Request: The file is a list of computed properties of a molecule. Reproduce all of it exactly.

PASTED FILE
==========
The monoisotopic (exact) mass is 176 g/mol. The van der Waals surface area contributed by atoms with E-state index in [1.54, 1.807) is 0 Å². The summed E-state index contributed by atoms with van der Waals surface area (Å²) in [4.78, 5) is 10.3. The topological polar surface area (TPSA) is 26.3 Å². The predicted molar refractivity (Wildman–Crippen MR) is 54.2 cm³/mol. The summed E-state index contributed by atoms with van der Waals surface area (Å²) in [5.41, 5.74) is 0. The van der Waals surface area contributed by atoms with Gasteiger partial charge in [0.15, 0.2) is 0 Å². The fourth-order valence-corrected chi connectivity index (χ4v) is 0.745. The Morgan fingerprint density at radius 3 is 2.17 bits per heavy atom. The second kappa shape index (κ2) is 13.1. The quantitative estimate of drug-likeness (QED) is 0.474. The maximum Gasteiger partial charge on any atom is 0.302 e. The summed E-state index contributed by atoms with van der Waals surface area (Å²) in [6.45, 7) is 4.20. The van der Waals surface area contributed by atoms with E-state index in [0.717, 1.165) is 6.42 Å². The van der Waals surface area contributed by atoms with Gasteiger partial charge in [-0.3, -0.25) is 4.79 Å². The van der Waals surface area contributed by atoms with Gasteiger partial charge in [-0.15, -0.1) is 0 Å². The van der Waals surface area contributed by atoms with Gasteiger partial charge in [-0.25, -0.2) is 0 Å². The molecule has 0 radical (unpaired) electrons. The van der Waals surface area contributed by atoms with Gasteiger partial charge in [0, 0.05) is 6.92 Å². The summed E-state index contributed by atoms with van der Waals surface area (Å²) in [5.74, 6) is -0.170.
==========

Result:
The monoisotopic (exact) mass is 176 g/mol. The van der Waals surface area contributed by atoms with E-state index in [1.54, 1.807) is 0 Å². The summed E-state index contributed by atoms with van der Waals surface area (Å²) in [4.78, 5) is 10.3. The topological polar surface area (TPSA) is 26.3 Å². The predicted molar refractivity (Wildman–Crippen MR) is 54.2 cm³/mol. The summed E-state index contributed by atoms with van der Waals surface area (Å²) in [5.41, 5.74) is 0. The van der Waals surface area contributed by atoms with Gasteiger partial charge in [0.15, 0.2) is 0 Å². The fourth-order valence-corrected chi connectivity index (χ4v) is 0.745. The Morgan fingerprint density at radius 3 is 2.17 bits per heavy atom. The second kappa shape index (κ2) is 13.1. The quantitative estimate of drug-likeness (QED) is 0.474. The maximum Gasteiger partial charge on any atom is 0.302 e. The summed E-state index contributed by atoms with van der Waals surface area (Å²) in [6.45, 7) is 4.20. The van der Waals surface area contributed by atoms with E-state index in [0.717, 1.165) is 6.42 Å². The van der Waals surface area contributed by atoms with Gasteiger partial charge in [-0.3, -0.25) is 4.79 Å². The van der Waals surface area contributed by atoms with Gasteiger partial charge in [-0.15, -0.1) is 0 Å². The van der Waals surface area contributed by atoms with Gasteiger partial charge in [-0.25, -0.2) is 0 Å². The molecule has 0 radical (unpaired) electrons. The van der Waals surface area contributed by atoms with Gasteiger partial charge in [0, 0.05) is 6.92 Å². The summed E-state index contributed by atoms with van der Waals surface area (Å²) in [5.74, 6) is -0.170.